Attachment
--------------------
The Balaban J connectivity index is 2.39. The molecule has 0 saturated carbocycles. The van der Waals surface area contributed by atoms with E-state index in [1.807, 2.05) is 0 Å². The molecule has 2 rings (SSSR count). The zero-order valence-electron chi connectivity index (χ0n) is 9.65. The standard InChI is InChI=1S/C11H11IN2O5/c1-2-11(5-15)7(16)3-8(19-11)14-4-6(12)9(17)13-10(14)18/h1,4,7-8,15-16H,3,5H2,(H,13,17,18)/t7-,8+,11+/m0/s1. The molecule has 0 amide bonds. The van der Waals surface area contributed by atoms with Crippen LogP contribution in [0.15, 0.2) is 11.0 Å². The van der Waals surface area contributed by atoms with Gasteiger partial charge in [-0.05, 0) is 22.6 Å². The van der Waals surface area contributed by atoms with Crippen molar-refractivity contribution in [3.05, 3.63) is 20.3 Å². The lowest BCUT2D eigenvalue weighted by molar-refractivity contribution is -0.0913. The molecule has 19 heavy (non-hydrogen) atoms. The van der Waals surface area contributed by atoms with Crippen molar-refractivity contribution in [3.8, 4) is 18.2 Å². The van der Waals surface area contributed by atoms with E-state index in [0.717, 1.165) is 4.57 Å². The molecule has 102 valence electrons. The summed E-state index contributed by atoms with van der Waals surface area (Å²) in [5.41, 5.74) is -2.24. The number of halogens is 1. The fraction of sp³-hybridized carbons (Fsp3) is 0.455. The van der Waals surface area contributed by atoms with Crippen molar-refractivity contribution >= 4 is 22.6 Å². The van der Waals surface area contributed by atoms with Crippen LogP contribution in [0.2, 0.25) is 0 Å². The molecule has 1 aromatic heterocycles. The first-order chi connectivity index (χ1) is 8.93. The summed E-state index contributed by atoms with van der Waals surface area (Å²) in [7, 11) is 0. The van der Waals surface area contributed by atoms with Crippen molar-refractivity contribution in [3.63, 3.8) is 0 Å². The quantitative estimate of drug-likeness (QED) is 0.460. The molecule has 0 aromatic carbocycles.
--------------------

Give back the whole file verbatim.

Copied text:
The Balaban J connectivity index is 2.39. The molecule has 0 saturated carbocycles. The van der Waals surface area contributed by atoms with E-state index in [1.807, 2.05) is 0 Å². The molecule has 2 rings (SSSR count). The zero-order valence-electron chi connectivity index (χ0n) is 9.65. The standard InChI is InChI=1S/C11H11IN2O5/c1-2-11(5-15)7(16)3-8(19-11)14-4-6(12)9(17)13-10(14)18/h1,4,7-8,15-16H,3,5H2,(H,13,17,18)/t7-,8+,11+/m0/s1. The molecule has 0 amide bonds. The van der Waals surface area contributed by atoms with Crippen LogP contribution in [0.15, 0.2) is 11.0 Å². The van der Waals surface area contributed by atoms with Gasteiger partial charge in [-0.05, 0) is 22.6 Å². The van der Waals surface area contributed by atoms with Crippen molar-refractivity contribution in [3.05, 3.63) is 20.3 Å². The lowest BCUT2D eigenvalue weighted by molar-refractivity contribution is -0.0913. The molecule has 19 heavy (non-hydrogen) atoms. The van der Waals surface area contributed by atoms with Crippen molar-refractivity contribution in [3.8, 4) is 18.2 Å². The van der Waals surface area contributed by atoms with E-state index in [0.717, 1.165) is 4.57 Å². The molecule has 102 valence electrons. The summed E-state index contributed by atoms with van der Waals surface area (Å²) in [5.41, 5.74) is -2.24. The number of halogens is 1. The fraction of sp³-hybridized carbons (Fsp3) is 0.455. The van der Waals surface area contributed by atoms with Crippen molar-refractivity contribution >= 4 is 22.6 Å². The van der Waals surface area contributed by atoms with Crippen LogP contribution in [0.2, 0.25) is 0 Å². The molecule has 1 aromatic heterocycles. The first-order chi connectivity index (χ1) is 8.93. The summed E-state index contributed by atoms with van der Waals surface area (Å²) in [7, 11) is 0. The van der Waals surface area contributed by atoms with Crippen molar-refractivity contribution in [3.63, 3.8) is 0 Å². The quantitative estimate of drug-likeness (QED) is 0.460. The molecule has 0 aromatic carbocycles.